Secondly, the mass of the Irish working class, especially the Protestant working class, and even Sinn Féin’s own limited mass support, are systematically alienated and divided or at best rendered totally passive by the guerrilla campaign.

All socialists and class conscious workers recognise that the IRA are a product of a justified anti-imperialist resistance to an army of occupation; in any conflict with this army workers must desire the victory of the IRA. Likewise, their prisoners and activists must be defended unconditionally against the actions of the security forces. Our criticisms levelled here have nothing in common with the reactionary attacks of the British establishment. We make them in the belief that the republican movement is squandering the spirit of resistance and have led the anti-unionist masses into a cul-de-sac.

It is impossible to predict whether the movement can possibly be persuaded into a ceasfire. It is difficult to imagine what the ruling classes can offer nationalists that would decisively break the core support among the most oppressed for the IRA. Equally, the IRA is unlikely to change its tactics now after rejecting for 20 years all the evidence of how counterproctive its armed campaign has been.

They simply do not share any notion of the self-organisation of the masses as the key to struggle against oppression. They blindly believe, what cannot be absolutely ruled out, that Britain may be forced to take a major initiative by an escalating campaign of bombing and disruption. It may be to bring down upon their own communities savage new attacks by the state forces, such as mass internment of activists. They may believe that, as in 1971, the reaction to internment will be to draw new sections of sympathisers into active support, but that is far less likely to be the case today.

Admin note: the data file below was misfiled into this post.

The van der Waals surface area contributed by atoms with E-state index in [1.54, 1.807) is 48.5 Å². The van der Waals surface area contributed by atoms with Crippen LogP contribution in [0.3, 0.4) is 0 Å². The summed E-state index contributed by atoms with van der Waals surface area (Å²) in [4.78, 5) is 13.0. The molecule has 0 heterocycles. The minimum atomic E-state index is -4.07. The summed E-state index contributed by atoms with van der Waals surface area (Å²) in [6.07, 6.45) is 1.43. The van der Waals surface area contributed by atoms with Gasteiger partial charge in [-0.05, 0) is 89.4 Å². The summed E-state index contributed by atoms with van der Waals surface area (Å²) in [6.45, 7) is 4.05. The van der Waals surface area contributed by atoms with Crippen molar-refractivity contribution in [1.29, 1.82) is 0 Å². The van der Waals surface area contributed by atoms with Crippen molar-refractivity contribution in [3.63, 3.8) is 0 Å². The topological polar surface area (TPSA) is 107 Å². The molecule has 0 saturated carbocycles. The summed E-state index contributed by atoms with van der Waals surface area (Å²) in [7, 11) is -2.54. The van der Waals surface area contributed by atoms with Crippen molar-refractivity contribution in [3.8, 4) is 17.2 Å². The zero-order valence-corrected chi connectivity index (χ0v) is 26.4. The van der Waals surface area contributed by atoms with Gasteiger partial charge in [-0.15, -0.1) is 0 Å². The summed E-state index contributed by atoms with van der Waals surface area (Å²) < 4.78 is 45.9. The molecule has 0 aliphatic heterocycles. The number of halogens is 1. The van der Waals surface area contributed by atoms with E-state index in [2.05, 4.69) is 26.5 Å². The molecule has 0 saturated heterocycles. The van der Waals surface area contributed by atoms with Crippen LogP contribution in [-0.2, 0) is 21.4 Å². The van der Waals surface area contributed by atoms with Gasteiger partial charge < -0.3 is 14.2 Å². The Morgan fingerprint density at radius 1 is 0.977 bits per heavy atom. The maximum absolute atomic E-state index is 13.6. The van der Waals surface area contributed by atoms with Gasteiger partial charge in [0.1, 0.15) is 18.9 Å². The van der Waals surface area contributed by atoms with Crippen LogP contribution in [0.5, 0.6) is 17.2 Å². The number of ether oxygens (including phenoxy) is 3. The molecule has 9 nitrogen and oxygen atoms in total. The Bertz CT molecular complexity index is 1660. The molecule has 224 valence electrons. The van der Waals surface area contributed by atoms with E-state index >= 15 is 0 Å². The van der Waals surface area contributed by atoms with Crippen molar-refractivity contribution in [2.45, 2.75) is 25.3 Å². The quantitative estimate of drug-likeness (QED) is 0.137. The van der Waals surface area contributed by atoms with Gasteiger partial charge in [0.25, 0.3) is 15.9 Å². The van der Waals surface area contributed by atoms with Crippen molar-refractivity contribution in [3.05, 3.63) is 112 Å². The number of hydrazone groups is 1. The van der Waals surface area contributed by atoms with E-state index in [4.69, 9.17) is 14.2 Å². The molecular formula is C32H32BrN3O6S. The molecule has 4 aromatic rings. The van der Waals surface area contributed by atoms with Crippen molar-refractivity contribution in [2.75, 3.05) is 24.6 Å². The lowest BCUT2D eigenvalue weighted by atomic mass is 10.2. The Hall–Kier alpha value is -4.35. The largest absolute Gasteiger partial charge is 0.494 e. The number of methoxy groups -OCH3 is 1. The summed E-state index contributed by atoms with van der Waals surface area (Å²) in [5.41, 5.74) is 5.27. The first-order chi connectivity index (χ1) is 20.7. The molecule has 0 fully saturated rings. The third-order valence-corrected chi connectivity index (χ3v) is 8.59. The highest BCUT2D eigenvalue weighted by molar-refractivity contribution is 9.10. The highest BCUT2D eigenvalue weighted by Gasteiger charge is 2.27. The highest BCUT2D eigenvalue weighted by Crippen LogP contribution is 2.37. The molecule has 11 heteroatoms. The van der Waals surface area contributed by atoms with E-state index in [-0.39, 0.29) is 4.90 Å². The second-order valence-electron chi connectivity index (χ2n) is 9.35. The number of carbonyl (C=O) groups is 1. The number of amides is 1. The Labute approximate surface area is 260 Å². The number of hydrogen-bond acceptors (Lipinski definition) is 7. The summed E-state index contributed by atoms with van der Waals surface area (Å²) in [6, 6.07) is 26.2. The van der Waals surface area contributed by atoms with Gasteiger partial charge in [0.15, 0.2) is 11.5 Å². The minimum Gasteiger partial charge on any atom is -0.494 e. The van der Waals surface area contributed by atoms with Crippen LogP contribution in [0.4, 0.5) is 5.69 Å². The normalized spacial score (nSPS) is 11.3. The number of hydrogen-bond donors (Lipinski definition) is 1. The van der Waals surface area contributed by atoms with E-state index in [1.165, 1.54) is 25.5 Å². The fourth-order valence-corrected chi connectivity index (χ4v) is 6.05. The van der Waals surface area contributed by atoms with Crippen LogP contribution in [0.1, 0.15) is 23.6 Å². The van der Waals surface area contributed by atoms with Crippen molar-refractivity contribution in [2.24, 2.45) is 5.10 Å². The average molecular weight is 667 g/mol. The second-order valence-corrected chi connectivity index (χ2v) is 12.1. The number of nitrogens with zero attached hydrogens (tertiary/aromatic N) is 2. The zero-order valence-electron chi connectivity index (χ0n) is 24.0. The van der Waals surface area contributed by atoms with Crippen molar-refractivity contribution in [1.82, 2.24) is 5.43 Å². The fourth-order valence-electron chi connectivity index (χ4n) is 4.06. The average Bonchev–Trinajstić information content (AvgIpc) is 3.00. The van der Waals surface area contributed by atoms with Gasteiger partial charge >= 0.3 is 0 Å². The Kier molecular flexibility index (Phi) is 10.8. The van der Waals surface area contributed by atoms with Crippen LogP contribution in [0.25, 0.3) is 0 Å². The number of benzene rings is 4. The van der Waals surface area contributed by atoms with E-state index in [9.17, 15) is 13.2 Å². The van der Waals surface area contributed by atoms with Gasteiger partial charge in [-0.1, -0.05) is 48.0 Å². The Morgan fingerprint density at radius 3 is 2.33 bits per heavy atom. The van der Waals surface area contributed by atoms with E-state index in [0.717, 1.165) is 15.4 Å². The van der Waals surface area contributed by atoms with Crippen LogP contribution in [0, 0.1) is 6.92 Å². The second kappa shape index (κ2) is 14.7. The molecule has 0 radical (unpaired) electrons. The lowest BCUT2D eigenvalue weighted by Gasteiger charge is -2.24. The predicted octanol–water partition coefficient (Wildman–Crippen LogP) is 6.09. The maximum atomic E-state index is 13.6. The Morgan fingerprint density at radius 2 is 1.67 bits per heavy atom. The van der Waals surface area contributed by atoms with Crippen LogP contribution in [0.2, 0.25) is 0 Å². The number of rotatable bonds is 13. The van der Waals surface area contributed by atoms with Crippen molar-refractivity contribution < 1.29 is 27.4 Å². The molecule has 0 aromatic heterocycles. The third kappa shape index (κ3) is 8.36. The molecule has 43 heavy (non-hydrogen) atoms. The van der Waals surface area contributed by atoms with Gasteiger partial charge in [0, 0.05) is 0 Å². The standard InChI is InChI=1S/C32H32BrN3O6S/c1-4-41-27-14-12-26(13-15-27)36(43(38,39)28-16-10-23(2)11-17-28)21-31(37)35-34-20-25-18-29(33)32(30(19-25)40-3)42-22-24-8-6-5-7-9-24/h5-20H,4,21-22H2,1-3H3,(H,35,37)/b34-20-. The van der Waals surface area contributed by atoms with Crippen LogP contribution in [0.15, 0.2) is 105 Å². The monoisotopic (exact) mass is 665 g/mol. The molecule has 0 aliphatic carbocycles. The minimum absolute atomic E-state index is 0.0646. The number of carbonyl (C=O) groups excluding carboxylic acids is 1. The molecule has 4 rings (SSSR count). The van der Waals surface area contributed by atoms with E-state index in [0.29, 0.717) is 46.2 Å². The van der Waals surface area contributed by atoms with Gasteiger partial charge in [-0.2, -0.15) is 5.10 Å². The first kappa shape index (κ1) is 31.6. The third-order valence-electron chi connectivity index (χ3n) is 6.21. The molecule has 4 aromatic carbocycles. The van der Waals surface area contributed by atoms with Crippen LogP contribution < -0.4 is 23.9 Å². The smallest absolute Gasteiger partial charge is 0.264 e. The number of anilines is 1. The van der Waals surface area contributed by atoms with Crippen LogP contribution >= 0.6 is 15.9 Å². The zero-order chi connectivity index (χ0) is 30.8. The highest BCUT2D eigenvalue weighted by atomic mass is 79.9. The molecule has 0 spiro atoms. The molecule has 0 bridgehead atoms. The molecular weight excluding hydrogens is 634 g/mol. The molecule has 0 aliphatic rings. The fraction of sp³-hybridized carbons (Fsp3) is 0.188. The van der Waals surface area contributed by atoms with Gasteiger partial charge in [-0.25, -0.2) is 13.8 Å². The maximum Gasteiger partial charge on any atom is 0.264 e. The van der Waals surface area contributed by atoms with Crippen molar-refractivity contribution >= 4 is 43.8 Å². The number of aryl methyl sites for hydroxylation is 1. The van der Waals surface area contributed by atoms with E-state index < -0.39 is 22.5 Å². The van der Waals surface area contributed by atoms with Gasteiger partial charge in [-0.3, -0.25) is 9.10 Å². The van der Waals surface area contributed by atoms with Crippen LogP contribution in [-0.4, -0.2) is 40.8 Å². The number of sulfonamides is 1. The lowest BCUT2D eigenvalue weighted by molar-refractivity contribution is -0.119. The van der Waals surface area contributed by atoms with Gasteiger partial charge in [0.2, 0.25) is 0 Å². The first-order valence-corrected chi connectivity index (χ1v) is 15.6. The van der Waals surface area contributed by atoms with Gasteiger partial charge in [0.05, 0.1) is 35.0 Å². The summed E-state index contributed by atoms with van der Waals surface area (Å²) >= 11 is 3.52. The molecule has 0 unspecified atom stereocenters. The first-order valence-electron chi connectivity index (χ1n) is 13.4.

It is certain, however, that any political solution of the Irish question which Britain might be forced to initiate by a further escalation of the bombing campaign, and which might be agreed with Irish constitutional nationalists, will not be a progressive one in terms of wiping out the sectarian divisions and inequalities that confound working class politics in Northern Ireland and bedevil the struggle for socialism in the island as a whole.

Outside a perspective of social revolution in Ireland as a whole a thoroughgoing solution of the unfinished national struggle is impossible. For the moment, however, Irish republicanism stands as a major obstacle to the fight for such a programme.

Sinn Féin versus IRA?

Many actions of the IRA in recent years have outraged the working class and masses throughout Ireland and Britain by killing random passers-by and, occasionally, deliberately killing Protestant civilians. Sinn Féin leaders openly criticised some of the most damaging IRA actions. Endless speculation about a potential split in the movement, however, has come to nothing. Events seem to confirm that the IRA and its “physical-force” strategy remain decisive within the republican movement as a whole.